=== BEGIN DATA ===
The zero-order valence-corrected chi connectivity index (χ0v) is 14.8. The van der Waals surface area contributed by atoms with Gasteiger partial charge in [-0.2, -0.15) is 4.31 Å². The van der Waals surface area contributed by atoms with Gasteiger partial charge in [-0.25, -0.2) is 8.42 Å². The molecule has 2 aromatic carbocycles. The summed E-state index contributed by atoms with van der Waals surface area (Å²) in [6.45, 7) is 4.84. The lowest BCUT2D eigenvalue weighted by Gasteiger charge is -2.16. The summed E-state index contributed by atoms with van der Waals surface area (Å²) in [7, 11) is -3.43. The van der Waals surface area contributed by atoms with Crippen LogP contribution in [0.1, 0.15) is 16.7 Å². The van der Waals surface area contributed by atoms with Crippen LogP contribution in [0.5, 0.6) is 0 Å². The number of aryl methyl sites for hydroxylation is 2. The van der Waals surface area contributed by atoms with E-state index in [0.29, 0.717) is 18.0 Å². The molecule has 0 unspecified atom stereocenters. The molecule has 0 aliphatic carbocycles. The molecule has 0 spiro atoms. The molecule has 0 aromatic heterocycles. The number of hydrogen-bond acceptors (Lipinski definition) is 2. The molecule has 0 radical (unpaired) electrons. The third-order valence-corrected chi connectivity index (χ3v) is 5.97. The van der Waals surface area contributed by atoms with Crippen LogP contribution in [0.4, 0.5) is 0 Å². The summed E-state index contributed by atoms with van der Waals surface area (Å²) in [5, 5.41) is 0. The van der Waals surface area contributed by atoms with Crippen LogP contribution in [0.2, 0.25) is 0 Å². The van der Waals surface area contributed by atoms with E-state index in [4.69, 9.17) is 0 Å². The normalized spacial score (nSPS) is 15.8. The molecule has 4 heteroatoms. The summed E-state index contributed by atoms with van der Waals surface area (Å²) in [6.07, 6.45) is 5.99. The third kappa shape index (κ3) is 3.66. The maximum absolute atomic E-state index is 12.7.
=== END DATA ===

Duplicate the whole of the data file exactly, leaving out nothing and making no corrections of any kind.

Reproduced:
The zero-order valence-corrected chi connectivity index (χ0v) is 14.8. The van der Waals surface area contributed by atoms with Gasteiger partial charge in [-0.2, -0.15) is 4.31 Å². The van der Waals surface area contributed by atoms with Gasteiger partial charge in [-0.25, -0.2) is 8.42 Å². The molecule has 2 aromatic carbocycles. The summed E-state index contributed by atoms with van der Waals surface area (Å²) in [6.45, 7) is 4.84. The lowest BCUT2D eigenvalue weighted by Gasteiger charge is -2.16. The summed E-state index contributed by atoms with van der Waals surface area (Å²) in [7, 11) is -3.43. The van der Waals surface area contributed by atoms with Crippen LogP contribution in [0.1, 0.15) is 16.7 Å². The van der Waals surface area contributed by atoms with Crippen LogP contribution in [0.5, 0.6) is 0 Å². The number of aryl methyl sites for hydroxylation is 2. The van der Waals surface area contributed by atoms with E-state index in [0.29, 0.717) is 18.0 Å². The molecule has 0 unspecified atom stereocenters. The molecule has 0 aliphatic carbocycles. The molecule has 0 spiro atoms. The molecule has 0 aromatic heterocycles. The number of hydrogen-bond acceptors (Lipinski definition) is 2. The molecule has 0 radical (unpaired) electrons. The third-order valence-corrected chi connectivity index (χ3v) is 5.97. The van der Waals surface area contributed by atoms with Crippen LogP contribution in [0.4, 0.5) is 0 Å². The summed E-state index contributed by atoms with van der Waals surface area (Å²) in [5, 5.41) is 0. The van der Waals surface area contributed by atoms with Crippen LogP contribution in [0.2, 0.25) is 0 Å². The van der Waals surface area contributed by atoms with E-state index in [4.69, 9.17) is 0 Å². The normalized spacial score (nSPS) is 15.8. The molecule has 4 heteroatoms. The summed E-state index contributed by atoms with van der Waals surface area (Å²) in [6.07, 6.45) is 5.99. The third kappa shape index (κ3) is 3.66. The maximum absolute atomic E-state index is 12.7.